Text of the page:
Samer Ali is a traditional Arabic violinist. A native of Syria, he resides in New York City and is the founder of Takht AlNagham, a traditional Arabic music ensemble. He currently performs with the
National Arab Orchestra. He began studying western classical violin at the age of eight and later pursued intensive conservatory studies with Ali Mukhtar Babayev. He cofounded the Awj Arab music ensemble in Damascus, Syria in 2007, and performed with the Ugarit Ensemble. He studied the Aleppian musical traditions with Mohammad Qadri Dalal, and Arabic violin with Simon Shaheen. Samer has worked with musicians in the US and Syria, including Moncef Genoud, Bassam Saba, and Michel Merhej Baklouk. Samer received his M.D. from Tishreen University, and is currently a resident physician at Mount Sinai hospital.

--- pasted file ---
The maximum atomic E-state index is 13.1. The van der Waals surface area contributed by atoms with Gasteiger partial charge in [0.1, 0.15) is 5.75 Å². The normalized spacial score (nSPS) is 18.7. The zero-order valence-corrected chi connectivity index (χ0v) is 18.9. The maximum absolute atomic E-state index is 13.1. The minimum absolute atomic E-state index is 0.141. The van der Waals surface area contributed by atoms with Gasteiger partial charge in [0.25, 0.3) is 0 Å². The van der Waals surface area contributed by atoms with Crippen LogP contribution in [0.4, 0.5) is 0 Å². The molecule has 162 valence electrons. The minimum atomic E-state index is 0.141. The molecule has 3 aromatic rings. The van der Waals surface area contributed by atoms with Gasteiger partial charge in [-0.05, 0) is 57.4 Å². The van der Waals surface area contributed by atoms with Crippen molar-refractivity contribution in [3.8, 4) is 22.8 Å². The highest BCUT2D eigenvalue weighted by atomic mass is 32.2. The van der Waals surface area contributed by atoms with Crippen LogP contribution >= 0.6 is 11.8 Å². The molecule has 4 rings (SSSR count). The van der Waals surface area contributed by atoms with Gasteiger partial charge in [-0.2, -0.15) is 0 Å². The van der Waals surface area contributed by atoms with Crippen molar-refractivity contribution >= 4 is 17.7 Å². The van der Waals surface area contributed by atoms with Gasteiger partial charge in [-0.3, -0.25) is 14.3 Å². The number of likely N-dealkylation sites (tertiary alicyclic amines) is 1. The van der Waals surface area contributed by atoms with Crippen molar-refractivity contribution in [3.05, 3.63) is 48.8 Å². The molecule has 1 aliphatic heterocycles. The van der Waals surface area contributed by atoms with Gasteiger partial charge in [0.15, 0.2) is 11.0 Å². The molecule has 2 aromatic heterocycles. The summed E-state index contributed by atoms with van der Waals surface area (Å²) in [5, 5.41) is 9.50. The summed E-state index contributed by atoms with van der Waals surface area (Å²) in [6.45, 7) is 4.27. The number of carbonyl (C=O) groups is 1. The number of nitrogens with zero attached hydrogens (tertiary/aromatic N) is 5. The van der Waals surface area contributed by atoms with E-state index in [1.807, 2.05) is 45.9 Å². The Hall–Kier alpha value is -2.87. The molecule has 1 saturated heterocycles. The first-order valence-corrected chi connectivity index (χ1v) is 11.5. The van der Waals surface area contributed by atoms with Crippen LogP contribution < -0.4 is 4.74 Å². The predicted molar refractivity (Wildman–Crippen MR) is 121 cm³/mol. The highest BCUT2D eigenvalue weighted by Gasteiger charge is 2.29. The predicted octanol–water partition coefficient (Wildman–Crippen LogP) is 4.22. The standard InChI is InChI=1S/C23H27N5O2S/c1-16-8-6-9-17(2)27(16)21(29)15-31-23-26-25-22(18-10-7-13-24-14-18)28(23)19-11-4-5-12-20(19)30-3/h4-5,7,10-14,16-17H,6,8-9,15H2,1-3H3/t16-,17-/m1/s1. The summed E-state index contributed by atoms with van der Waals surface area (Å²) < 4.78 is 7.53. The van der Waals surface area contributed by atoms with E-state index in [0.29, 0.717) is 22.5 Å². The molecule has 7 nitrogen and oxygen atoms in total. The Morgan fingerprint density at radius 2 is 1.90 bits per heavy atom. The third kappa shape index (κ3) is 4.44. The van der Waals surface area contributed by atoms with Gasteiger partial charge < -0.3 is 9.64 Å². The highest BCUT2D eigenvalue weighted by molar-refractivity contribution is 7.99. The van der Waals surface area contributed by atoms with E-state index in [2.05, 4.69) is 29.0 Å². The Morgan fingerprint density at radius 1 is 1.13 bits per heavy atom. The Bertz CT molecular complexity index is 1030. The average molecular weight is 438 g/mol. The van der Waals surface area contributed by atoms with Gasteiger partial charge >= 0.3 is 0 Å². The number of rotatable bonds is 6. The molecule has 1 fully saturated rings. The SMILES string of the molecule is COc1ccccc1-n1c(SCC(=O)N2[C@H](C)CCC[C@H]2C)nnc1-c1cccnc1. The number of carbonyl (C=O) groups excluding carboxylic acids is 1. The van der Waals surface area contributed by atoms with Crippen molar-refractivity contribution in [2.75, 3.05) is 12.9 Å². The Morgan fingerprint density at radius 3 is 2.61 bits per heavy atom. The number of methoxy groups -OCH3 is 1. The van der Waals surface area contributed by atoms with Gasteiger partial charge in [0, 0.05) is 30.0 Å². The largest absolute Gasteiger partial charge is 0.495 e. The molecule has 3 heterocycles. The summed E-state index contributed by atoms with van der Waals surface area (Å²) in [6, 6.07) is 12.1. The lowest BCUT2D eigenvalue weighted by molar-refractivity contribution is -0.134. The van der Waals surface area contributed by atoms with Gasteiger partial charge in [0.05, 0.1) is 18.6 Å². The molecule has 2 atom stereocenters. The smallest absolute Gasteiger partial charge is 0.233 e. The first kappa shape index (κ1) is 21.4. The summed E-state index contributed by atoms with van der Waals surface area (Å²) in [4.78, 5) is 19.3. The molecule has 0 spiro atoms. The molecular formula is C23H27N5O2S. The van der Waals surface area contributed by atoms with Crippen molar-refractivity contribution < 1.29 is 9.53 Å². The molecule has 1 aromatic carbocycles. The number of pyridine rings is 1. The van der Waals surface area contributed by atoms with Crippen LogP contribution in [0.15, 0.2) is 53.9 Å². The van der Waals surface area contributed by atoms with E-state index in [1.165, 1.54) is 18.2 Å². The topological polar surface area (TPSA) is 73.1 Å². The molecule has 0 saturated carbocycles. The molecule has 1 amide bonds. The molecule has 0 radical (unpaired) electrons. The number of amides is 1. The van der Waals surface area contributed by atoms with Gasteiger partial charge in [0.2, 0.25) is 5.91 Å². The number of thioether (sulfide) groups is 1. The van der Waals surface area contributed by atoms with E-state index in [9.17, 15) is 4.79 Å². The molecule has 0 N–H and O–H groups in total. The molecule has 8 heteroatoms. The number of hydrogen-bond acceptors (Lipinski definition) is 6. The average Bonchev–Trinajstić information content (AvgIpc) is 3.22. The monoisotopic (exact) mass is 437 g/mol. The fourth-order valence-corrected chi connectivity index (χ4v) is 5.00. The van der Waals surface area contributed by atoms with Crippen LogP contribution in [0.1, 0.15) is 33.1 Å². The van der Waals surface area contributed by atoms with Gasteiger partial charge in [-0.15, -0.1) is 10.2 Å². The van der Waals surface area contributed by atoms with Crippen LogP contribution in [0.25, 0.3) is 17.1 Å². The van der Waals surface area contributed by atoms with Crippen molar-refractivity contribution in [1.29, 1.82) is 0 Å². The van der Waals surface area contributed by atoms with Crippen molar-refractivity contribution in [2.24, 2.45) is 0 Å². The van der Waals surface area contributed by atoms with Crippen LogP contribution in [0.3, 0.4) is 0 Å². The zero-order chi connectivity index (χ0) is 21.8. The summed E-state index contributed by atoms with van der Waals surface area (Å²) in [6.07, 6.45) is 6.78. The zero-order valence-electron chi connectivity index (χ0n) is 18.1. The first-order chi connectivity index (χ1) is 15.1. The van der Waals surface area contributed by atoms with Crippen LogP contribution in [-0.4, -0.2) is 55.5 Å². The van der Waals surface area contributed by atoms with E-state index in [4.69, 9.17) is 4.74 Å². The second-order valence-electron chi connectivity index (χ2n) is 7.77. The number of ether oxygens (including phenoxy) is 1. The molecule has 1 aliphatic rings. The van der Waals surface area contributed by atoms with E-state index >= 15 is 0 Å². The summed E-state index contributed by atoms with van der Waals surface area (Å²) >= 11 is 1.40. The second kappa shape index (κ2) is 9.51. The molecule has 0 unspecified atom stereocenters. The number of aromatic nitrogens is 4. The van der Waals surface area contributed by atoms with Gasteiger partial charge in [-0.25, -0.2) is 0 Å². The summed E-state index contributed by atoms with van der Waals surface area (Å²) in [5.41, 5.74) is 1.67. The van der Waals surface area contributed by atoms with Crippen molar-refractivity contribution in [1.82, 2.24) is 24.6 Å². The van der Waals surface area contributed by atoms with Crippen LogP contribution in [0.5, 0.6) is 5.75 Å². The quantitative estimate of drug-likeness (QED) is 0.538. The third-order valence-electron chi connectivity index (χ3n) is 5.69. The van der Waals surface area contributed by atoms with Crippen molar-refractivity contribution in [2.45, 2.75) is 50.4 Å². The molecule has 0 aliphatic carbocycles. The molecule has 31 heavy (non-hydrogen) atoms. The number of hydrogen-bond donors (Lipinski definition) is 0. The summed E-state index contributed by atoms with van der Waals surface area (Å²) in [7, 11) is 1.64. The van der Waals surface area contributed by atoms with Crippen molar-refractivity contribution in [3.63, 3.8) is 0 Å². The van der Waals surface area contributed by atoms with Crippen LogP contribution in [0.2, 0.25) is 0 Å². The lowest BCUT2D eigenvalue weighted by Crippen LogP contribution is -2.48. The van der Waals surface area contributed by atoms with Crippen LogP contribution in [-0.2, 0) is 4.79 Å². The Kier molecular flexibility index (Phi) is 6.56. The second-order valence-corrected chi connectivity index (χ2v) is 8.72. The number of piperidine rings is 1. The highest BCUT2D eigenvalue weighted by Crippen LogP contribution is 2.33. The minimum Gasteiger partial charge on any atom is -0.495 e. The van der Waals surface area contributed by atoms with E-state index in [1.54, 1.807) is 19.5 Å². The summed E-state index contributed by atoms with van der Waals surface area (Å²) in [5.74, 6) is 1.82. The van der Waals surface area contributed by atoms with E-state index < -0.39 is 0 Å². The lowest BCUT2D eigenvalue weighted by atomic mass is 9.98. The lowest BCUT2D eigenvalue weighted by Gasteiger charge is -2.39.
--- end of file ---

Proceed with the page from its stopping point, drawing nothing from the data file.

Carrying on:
From Casablanca, Morocco, Bohsina bought his first keyboard at age 12, and as he recounts it grew with him. Today he is one of NYC vocalists most requested and respected keyboardists. By 16, Bohsina was playing at social events throughout Casablanca. His passion was Rai music both from Algeria (such as Cheb Khaled) and from Northeastern Morocco, like the Oujda-based group Bouchmak, but he expanded his repertoire to encompass his audiences tastes, playing Moroccan shaabi, rai, khaligi (Arabian gulf music), Egyptian and Levantine classics and hits. Bohsina first came to the US in 1998 on tour with the Moroccan Jewish singer Binhas. Since then, he has played regularly at clubs such as Cedars of Lebanon, until its closing in 2001, and at social events throughout the metro area. Despite his North African origins, Bohsina often plays Arab Levantine and Egyptian classic folk and pop music for New York based Levantine singers, as performance opportunities for Moroccan music are rare. You can hear Bohsina regularly at Layaly Lounge in Manhattan.